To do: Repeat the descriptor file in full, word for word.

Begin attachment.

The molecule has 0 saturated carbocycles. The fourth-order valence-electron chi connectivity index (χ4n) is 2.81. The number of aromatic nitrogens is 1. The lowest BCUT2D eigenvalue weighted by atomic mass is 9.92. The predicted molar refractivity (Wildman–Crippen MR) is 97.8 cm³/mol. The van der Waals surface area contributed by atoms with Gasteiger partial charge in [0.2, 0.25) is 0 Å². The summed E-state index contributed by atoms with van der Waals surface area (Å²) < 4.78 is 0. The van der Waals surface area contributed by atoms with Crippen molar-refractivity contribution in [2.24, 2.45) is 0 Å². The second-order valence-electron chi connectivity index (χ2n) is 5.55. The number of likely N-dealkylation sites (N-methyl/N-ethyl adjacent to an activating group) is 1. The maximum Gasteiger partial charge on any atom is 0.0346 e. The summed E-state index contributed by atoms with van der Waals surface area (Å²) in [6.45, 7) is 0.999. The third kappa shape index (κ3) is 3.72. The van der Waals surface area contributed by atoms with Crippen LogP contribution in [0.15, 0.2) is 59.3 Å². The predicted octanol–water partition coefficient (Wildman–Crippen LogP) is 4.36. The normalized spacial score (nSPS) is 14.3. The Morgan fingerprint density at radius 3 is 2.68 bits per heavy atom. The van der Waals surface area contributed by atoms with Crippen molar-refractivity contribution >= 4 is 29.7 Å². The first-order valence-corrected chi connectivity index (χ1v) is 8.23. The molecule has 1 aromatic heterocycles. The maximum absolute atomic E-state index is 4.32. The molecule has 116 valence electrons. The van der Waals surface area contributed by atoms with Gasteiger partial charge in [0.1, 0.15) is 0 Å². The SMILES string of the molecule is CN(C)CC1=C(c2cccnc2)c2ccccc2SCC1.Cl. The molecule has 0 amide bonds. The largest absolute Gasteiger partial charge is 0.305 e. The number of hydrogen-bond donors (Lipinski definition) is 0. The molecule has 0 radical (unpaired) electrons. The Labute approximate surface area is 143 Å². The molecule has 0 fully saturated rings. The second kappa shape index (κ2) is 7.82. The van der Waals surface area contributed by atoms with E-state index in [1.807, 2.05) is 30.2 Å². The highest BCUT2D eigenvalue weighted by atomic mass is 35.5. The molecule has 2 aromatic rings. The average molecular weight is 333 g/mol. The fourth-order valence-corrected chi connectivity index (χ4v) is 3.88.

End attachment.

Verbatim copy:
The molecule has 0 saturated carbocycles. The fourth-order valence-electron chi connectivity index (χ4n) is 2.81. The number of aromatic nitrogens is 1. The lowest BCUT2D eigenvalue weighted by atomic mass is 9.92. The predicted molar refractivity (Wildman–Crippen MR) is 97.8 cm³/mol. The van der Waals surface area contributed by atoms with Gasteiger partial charge in [0.2, 0.25) is 0 Å². The summed E-state index contributed by atoms with van der Waals surface area (Å²) < 4.78 is 0. The van der Waals surface area contributed by atoms with Crippen molar-refractivity contribution in [2.24, 2.45) is 0 Å². The second-order valence-electron chi connectivity index (χ2n) is 5.55. The number of likely N-dealkylation sites (N-methyl/N-ethyl adjacent to an activating group) is 1. The maximum Gasteiger partial charge on any atom is 0.0346 e. The summed E-state index contributed by atoms with van der Waals surface area (Å²) in [6.45, 7) is 0.999. The third kappa shape index (κ3) is 3.72. The van der Waals surface area contributed by atoms with Crippen LogP contribution in [0.15, 0.2) is 59.3 Å². The predicted octanol–water partition coefficient (Wildman–Crippen LogP) is 4.36. The normalized spacial score (nSPS) is 14.3. The Morgan fingerprint density at radius 3 is 2.68 bits per heavy atom. The van der Waals surface area contributed by atoms with Crippen molar-refractivity contribution >= 4 is 29.7 Å². The first-order valence-corrected chi connectivity index (χ1v) is 8.23. The molecule has 1 aromatic heterocycles. The maximum absolute atomic E-state index is 4.32. The molecule has 116 valence electrons. The van der Waals surface area contributed by atoms with Gasteiger partial charge in [0.1, 0.15) is 0 Å². The SMILES string of the molecule is CN(C)CC1=C(c2cccnc2)c2ccccc2SCC1.Cl. The molecule has 0 amide bonds. The largest absolute Gasteiger partial charge is 0.305 e. The number of hydrogen-bond donors (Lipinski definition) is 0. The molecule has 0 radical (unpaired) electrons. The Labute approximate surface area is 143 Å². The molecule has 0 fully saturated rings. The second kappa shape index (κ2) is 7.82. The van der Waals surface area contributed by atoms with E-state index in [1.807, 2.05) is 30.2 Å². The highest BCUT2D eigenvalue weighted by atomic mass is 35.5. The molecule has 2 aromatic rings. The average molecular weight is 333 g/mol. The fourth-order valence-corrected chi connectivity index (χ4v) is 3.88.